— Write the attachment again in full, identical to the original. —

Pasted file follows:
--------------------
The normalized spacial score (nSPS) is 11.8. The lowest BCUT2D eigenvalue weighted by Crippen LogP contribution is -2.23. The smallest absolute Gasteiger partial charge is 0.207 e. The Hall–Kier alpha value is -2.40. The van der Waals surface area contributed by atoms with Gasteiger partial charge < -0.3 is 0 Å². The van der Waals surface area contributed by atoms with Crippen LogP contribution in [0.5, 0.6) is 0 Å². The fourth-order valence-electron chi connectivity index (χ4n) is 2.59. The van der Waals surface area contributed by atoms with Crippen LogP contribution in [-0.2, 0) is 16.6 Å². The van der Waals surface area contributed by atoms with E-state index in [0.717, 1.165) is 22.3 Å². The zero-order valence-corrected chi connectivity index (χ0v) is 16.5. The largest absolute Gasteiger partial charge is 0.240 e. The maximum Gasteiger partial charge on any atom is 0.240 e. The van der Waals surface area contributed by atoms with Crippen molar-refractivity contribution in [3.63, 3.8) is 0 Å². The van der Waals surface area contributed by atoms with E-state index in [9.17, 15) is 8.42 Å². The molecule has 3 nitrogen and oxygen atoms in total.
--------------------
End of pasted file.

The normalized spacial score (nSPS) is 11.8. The lowest BCUT2D eigenvalue weighted by Crippen LogP contribution is -2.23. The smallest absolute Gasteiger partial charge is 0.207 e. The Hall–Kier alpha value is -2.40. The van der Waals surface area contributed by atoms with Gasteiger partial charge < -0.3 is 0 Å². The van der Waals surface area contributed by atoms with Crippen LogP contribution in [0.5, 0.6) is 0 Å². The fourth-order valence-electron chi connectivity index (χ4n) is 2.59. The van der Waals surface area contributed by atoms with Crippen LogP contribution in [-0.2, 0) is 16.6 Å². The van der Waals surface area contributed by atoms with E-state index in [0.717, 1.165) is 22.3 Å². The zero-order valence-corrected chi connectivity index (χ0v) is 16.5. The largest absolute Gasteiger partial charge is 0.240 e. The maximum Gasteiger partial charge on any atom is 0.240 e. The van der Waals surface area contributed by atoms with Crippen molar-refractivity contribution in [3.63, 3.8) is 0 Å². The van der Waals surface area contributed by atoms with E-state index in [9.17, 15) is 8.42 Å². The molecule has 3 nitrogen and oxygen atoms in total.